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Breyer, Gorsuch join to promote education about Constitution

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WASHINGTON (AP) — Recently retired Supreme Court Justice Stephen Breyer has become the honorary co-chairman of a nonpartisan group devoted to education about the Constitution, joining Justice Neil Gorsuch at a time of intense political polarization and rising skepticism about the court's independence.

The National Constitution Center in Philadelphia said Thursday that Breyer and Gorsuch, who has served since 2019, will be spokesmen for civics education and civility in politics.

The justices' decision to work together “is especially meaningful in this polarized time,” Jeffrey Rosen, the center’s president and CEO, said.

The 84-year-old Breyer retired at the end of June after nearly 28 years as a justice. His seat was taken by Justice Ketanji Brown Jackson, the high court's first Black woman.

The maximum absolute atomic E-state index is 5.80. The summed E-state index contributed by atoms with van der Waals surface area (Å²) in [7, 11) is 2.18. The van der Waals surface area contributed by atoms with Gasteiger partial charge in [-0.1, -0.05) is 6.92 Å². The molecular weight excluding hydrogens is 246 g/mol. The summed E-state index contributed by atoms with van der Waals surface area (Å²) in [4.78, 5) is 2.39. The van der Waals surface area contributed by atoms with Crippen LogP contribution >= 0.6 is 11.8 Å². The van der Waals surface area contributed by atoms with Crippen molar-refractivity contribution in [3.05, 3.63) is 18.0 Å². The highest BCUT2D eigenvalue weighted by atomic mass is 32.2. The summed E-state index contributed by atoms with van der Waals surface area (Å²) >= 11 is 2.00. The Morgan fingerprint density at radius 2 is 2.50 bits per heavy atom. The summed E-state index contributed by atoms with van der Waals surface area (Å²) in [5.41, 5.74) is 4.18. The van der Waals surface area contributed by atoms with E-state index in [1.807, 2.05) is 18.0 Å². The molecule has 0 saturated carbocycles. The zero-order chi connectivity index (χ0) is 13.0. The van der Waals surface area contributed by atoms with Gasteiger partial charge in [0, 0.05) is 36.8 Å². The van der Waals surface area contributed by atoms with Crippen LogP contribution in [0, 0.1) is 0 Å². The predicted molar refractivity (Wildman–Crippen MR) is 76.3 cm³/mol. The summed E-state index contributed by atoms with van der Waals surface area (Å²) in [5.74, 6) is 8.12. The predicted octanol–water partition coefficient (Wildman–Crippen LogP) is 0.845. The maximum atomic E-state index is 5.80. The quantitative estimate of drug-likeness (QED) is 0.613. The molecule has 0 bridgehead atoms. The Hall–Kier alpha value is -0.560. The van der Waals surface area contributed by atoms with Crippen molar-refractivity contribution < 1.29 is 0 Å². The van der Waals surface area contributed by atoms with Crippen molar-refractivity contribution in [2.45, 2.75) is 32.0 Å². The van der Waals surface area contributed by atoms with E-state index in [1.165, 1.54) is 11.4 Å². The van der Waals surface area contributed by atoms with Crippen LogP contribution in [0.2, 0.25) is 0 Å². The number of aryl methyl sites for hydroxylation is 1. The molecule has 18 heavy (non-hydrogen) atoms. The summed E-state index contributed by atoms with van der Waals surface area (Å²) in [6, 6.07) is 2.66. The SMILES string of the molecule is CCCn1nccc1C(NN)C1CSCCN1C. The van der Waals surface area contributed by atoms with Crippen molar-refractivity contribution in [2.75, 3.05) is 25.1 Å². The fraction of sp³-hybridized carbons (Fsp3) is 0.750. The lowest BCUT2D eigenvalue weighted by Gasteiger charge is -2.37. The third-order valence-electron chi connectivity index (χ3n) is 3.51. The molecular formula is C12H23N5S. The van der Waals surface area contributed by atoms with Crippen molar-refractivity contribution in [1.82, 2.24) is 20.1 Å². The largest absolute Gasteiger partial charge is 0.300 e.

Breyer has been a constant voice for seeing the court as something other than “politicians in robes" even as the court has issued a string of decisions topped by overturning Roe v. Wade.

Gorsuch was in the majority and Breyer dissented.

“Despite the strong disagreements on the court, Justices Breyer and Gorsuch, like all their colleagues, unite around a shared belief that civics are necessary for the future of the republic,” Rosen said.

Breyer said last week at a lawyers' convention in Chicago that he remains optimistic about the American legal system.

In a statement, he said, "The nonpartisan work of the National Constitution Center is essential, and I look forward to working with Justice Gorsuch to promote civil dialogue and debate.”

Breyer also will return to teaching at Harvard Law School.

Past center chairmen have included President Joe Biden, who resigned when he launched his presidential campaign in 2019, and former Presidents Bill Clinton and George H.W. Bush.

The center’s home in Philadelphia is near the Liberty Bell and Independence Hall, where the Constitution was drafted.

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